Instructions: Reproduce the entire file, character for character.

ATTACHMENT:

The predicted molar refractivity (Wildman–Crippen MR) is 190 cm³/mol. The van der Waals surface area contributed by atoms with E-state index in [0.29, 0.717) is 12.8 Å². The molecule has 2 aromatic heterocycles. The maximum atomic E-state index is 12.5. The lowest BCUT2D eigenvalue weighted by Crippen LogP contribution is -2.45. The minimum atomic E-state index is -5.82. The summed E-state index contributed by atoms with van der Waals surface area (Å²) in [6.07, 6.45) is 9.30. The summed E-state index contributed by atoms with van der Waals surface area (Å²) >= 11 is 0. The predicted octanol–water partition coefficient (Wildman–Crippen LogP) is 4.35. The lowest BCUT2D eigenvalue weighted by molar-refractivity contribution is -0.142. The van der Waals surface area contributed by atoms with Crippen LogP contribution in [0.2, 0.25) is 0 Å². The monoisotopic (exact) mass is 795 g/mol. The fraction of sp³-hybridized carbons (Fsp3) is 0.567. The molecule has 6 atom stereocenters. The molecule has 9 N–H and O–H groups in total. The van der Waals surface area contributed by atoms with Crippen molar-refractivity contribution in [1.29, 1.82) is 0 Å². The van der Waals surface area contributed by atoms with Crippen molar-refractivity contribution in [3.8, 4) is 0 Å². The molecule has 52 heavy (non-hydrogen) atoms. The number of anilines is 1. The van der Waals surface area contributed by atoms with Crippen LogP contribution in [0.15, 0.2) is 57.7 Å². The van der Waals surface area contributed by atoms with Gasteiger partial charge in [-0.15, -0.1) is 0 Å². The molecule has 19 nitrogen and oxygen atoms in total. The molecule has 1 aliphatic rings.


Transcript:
The predicted molar refractivity (Wildman–Crippen MR) is 190 cm³/mol. The van der Waals surface area contributed by atoms with E-state index in [0.29, 0.717) is 12.8 Å². The molecule has 2 aromatic heterocycles. The maximum atomic E-state index is 12.5. The lowest BCUT2D eigenvalue weighted by Crippen LogP contribution is -2.45. The minimum atomic E-state index is -5.82. The summed E-state index contributed by atoms with van der Waals surface area (Å²) in [6.07, 6.45) is 9.30. The summed E-state index contributed by atoms with van der Waals surface area (Å²) >= 11 is 0. The predicted octanol–water partition coefficient (Wildman–Crippen LogP) is 4.35. The lowest BCUT2D eigenvalue weighted by molar-refractivity contribution is -0.142. The van der Waals surface area contributed by atoms with Crippen LogP contribution in [0.2, 0.25) is 0 Å². The monoisotopic (exact) mass is 795 g/mol. The fraction of sp³-hybridized carbons (Fsp3) is 0.567. The molecule has 6 atom stereocenters. The molecule has 9 N–H and O–H groups in total. The van der Waals surface area contributed by atoms with Crippen molar-refractivity contribution in [1.29, 1.82) is 0 Å². The van der Waals surface area contributed by atoms with Crippen molar-refractivity contribution in [3.8, 4) is 0 Å². The molecule has 52 heavy (non-hydrogen) atoms. The number of anilines is 1. The van der Waals surface area contributed by atoms with Crippen LogP contribution in [0.15, 0.2) is 57.7 Å². The van der Waals surface area contributed by atoms with Gasteiger partial charge in [-0.15, -0.1) is 0 Å². The molecule has 19 nitrogen and oxygen atoms in total. The molecule has 1 aliphatic rings.